Medical waste disposal center still inactive


The absence of proclamation is delaying the disposal of medical waste even though one of the eight medical waste incineration centers in Adama inaugurated.
Ethiopia finished building the Adama medical waste disposal facility for medicine and clinical waste some months ago; however, it is unable to begin operating as the Federal Drug and Medicine Administration (FDMA) has not mandated the disposal of medicine and medical equipment by proclamation.
“FDA is not bestowed any mandate given by proclamation to dispose medical waste,” said Adina Berie Communication Director of the Administration.
These waste disposal centers are financed by Global Fund and managed by United Nations Office for Project Services (UNOPS) and delivered to the Pharmaceutical Fund & Supply Agency upon completion.
The recently inaugurated Adama incineration center will have a capacity of burning 1,000kg of medical waste an hour, while the others will burn 500kg of waste an hour.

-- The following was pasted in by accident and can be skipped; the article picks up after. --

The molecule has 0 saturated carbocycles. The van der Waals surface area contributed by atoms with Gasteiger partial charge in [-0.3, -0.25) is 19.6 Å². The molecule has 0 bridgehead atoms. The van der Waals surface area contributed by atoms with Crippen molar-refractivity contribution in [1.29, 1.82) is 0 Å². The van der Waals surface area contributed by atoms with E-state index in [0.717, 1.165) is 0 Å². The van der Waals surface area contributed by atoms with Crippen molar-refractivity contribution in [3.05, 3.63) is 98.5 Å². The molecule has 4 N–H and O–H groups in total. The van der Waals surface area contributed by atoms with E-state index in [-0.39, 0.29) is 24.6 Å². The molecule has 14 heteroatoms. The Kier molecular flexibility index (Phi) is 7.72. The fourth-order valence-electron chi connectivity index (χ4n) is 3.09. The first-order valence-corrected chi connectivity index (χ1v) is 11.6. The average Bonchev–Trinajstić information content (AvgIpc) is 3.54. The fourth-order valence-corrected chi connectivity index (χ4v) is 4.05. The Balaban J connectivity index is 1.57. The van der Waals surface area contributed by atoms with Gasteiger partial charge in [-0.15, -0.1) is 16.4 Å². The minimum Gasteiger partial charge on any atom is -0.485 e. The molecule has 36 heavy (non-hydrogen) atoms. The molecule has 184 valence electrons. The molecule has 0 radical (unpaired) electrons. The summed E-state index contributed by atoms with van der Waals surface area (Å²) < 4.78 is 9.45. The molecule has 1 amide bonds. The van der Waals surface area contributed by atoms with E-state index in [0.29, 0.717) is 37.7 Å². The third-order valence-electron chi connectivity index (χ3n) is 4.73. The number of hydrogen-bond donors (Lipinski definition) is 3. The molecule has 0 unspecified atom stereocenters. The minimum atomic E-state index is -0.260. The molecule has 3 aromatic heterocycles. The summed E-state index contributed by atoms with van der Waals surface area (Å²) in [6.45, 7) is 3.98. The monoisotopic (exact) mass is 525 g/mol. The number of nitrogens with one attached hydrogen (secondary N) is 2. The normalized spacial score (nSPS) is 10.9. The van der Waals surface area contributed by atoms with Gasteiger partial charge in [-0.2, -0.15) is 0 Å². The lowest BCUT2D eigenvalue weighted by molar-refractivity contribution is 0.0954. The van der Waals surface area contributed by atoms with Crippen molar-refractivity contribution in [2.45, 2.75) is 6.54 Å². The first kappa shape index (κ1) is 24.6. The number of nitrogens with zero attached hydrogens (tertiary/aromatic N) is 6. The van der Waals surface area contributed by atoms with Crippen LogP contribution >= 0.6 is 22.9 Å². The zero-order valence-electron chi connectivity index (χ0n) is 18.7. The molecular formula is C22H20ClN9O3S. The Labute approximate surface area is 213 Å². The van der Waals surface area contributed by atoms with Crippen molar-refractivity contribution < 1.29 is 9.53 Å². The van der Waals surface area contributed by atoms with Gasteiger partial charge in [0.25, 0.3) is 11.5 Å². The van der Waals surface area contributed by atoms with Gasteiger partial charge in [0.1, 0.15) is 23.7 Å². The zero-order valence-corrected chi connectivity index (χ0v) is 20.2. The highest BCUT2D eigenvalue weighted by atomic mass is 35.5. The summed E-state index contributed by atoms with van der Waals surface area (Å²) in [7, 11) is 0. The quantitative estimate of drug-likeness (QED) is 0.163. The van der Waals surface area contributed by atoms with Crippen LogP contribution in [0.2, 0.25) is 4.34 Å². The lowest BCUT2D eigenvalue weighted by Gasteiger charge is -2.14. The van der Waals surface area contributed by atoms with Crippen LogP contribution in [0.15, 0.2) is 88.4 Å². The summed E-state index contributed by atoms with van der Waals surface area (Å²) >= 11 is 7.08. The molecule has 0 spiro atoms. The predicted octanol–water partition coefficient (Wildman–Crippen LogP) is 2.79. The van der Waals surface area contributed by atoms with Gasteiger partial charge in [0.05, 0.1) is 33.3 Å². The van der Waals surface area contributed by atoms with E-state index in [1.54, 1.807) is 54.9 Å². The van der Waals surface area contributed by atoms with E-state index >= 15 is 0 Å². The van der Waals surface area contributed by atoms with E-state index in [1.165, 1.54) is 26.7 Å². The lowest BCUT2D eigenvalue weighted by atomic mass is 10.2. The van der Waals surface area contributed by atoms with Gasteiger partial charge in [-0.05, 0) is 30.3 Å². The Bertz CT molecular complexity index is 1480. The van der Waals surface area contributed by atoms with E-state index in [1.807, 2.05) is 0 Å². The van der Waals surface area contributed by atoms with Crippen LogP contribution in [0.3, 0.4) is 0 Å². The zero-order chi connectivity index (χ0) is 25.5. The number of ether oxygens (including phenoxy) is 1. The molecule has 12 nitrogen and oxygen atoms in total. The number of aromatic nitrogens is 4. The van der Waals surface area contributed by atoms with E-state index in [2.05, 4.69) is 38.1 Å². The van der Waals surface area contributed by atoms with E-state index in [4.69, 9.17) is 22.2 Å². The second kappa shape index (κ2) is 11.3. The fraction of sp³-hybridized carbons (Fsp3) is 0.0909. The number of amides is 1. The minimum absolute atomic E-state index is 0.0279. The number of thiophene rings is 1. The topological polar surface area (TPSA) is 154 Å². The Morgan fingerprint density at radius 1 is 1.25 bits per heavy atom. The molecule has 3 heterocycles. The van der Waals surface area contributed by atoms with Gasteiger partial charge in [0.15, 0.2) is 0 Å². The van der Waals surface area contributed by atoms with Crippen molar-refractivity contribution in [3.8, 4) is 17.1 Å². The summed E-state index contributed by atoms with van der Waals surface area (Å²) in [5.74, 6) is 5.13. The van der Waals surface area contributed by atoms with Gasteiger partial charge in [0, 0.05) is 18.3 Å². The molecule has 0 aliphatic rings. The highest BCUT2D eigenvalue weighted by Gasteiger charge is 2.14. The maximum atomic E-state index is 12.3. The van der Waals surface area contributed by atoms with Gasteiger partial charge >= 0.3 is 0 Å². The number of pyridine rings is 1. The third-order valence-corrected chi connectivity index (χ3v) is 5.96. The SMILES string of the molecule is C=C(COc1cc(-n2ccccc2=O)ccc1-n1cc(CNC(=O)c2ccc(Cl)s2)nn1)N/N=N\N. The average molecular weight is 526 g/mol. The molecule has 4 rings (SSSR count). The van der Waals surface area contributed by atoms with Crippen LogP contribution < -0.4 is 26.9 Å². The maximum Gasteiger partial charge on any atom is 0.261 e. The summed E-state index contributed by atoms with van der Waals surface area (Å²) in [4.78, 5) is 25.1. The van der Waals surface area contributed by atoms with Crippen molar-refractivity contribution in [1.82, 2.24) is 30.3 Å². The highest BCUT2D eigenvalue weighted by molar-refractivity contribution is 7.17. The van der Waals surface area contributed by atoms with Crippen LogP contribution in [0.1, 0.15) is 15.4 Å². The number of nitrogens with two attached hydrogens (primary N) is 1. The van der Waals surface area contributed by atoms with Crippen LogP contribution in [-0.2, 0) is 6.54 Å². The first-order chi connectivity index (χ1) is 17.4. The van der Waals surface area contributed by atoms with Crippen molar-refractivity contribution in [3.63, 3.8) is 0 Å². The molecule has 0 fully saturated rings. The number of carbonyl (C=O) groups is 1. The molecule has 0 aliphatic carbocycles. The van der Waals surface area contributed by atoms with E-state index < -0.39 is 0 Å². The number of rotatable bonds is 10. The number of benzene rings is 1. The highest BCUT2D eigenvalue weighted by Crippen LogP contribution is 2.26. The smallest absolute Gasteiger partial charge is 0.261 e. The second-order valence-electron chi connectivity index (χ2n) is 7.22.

Medical waste disposal facilities are also installed in, Mekele, Bahir Dar, Dessie, Jimma, Neqemte, Hawasa and the city of Dire Dawa with a total investment of 440 million Br. They have a capacity of working for 20 hours to burn pharmaceutical waste, drugs, and soon clinical waste.
Studies made by the Ethiopian Public Health Institute in 2018 suggest that waste generated at healthcare facilities needs an adequate and appropriate management mechanism before disposal, including all activities involved in the waste generation, segregation, transportation, storage, treatment and final disposal.
Nationally, 32.6pc of the health facilities store medical waste in a covered container, and about 27pc of health facilities save it in another protected environment. The remaining 40pc of health facilities store their medical waste in unprotected areas, the study explains.
The study also found that 94pc of the health facilities burn medical waste, but only 42 percent use a standard incinerator. The remaining facilities practice open-air incineration.
“The administration is working with the concerned bodies to formulate the necessary legal procedures to make the center active, she said.